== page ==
1.6. Lewis Structures

There are a variety of ways to depict chemical structures. The classical approach is through Lewis Structures.

A Lewis Structure displays the atoms of the molecule in the order they are bonded. It also depicts how the atoms are bonded to one another, for example as single, double, and triple covalent bonds. Covalent bonds are shown using lines. The number of lines indicates whether the connection is a single, double, or triple covalent bond. All atom labels are shown and all lone pairs are shown (Figure 1.34).

Figure 1.34 – Example of a Lewis Structure.

Notably, Lewis Structures do not attempt to show geometry; all angles are normally shown as 90° and no three-dimensional features are indicated.

1.6.1. Formal Charges

Some atoms carry formal charges (they are cations or anions). This typically happens when the atom has either an incomplete octet or a different number of bonds than usual (see Section 1.2). As such, formal charge may be calculated using the following formula:

Formal Charge = (# of valence electrons) – (# of bonds) – (# of non-bonded electrons)

The formal charge is then indicated by placing a circled positive or negative symbol adjacent to the atom with the formal charge (Figure 1.35).

Figure 1.35 – Example of a Formal Charge in a Lewis Structure.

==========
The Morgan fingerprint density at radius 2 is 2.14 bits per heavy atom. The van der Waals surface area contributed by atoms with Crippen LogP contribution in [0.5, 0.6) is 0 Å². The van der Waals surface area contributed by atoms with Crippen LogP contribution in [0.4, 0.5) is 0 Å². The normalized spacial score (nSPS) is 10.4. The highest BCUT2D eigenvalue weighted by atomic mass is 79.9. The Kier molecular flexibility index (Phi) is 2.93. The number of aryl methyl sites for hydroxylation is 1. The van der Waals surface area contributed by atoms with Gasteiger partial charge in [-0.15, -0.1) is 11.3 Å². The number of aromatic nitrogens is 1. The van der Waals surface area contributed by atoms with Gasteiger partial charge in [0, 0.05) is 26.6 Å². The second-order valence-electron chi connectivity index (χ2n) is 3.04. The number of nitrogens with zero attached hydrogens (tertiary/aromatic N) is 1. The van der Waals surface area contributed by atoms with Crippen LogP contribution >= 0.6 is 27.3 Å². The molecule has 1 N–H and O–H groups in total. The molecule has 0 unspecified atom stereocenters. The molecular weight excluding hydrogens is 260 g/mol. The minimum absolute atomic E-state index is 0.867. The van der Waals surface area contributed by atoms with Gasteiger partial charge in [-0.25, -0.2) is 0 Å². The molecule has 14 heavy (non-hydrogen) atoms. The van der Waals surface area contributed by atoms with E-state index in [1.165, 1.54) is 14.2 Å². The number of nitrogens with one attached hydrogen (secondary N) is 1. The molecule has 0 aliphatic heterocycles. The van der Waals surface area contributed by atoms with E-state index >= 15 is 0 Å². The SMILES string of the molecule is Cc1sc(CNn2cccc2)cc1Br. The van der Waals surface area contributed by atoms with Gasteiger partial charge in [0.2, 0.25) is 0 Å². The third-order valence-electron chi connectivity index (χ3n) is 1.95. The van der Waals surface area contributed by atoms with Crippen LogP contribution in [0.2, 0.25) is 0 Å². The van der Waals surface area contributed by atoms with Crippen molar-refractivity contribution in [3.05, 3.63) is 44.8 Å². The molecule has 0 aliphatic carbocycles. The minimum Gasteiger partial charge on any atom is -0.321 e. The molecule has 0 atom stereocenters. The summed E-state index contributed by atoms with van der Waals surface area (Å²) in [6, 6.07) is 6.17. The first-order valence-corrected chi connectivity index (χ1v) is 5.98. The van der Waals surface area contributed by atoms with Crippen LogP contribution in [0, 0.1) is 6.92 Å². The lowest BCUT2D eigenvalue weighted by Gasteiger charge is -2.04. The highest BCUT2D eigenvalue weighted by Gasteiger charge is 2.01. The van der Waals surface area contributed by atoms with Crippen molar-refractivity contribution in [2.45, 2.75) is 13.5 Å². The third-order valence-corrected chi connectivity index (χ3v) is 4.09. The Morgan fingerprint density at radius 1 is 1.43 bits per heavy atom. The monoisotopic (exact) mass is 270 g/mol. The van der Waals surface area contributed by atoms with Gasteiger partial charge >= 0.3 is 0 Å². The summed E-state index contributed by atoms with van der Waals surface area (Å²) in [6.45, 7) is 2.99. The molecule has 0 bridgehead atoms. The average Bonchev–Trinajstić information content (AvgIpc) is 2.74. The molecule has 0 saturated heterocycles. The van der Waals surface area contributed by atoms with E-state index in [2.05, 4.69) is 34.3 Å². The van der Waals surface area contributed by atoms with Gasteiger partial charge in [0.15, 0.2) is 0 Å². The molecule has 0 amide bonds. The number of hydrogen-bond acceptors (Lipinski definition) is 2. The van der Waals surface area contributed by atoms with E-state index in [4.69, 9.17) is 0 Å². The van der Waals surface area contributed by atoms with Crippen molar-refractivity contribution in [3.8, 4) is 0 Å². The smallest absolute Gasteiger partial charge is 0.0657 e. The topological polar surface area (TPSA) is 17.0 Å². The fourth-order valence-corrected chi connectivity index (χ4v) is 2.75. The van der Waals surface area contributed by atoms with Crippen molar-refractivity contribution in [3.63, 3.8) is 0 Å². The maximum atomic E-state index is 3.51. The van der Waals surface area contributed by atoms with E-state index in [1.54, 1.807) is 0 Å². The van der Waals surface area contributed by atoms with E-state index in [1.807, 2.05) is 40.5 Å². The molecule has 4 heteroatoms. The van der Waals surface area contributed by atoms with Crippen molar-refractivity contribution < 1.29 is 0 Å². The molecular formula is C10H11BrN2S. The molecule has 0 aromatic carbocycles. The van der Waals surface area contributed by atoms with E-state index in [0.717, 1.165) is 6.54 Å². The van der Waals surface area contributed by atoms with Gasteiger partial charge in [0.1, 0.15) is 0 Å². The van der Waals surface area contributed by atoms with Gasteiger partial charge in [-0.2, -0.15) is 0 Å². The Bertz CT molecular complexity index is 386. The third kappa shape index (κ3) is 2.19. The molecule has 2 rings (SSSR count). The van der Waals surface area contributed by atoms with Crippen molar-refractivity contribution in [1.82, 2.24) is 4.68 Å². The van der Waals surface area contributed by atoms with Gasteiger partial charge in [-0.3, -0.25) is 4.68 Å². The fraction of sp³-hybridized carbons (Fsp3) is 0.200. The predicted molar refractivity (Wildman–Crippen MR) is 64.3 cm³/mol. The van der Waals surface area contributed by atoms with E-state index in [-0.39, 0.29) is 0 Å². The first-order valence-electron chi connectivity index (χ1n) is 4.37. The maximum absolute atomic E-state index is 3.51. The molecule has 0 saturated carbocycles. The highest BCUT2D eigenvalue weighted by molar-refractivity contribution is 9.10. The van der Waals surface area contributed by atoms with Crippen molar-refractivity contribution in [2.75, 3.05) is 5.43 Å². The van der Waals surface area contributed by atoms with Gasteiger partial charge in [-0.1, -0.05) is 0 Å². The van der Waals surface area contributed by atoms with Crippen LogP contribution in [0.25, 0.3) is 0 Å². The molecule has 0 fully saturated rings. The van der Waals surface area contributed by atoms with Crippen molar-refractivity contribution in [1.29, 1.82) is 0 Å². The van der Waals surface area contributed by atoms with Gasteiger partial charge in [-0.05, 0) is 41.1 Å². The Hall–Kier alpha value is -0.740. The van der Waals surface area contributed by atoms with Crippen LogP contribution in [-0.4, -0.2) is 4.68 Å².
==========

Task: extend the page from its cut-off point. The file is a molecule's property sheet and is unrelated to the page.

1.6.2. How to Draw Lewis Structures

Drawing Lewis Structures from molecular formulae can be complicated by the fact that there is often more than one structure (molecule) possible. It is much easier to convert so-called condensed formulae, which show the order of atoms like a Lewis Structure but are written in a single line to save space. The order of the atoms suggests the connectivity in the molecule. This provides hints for how to construct the Lewis Structure of the specific molecule, instead of a related compound.

Example: CH3CH2CONH2

  • Using the condensed formula as a hint, arrange the atoms.
  • Add valence electrons around the atoms. If there is a formal charge, add an electron for anionic or remove an electron for cationic.
  • Form all obvious σ bonds by combining pairs of electrons from adjacent elements. Follow the Octet Rule.
  • Form all obvious π bonds by combining pairs of electrons from adjacent elements. Follow the Octet Rule.
  • Confirm that each element in the Lewis Structure follows the Octet Rule. Add formal charges and create additional bonds as needed.

The last step is crucial in ensuring success. Some attempts may generate structures that are not easily resolved. For example, the following arrangement of atoms may have been proposed above:

In these cases the structure will never be able to satisfy the Octet Rule for all atoms and contain the proper number of formal charges, so it may be ruled out as a candidate structure.


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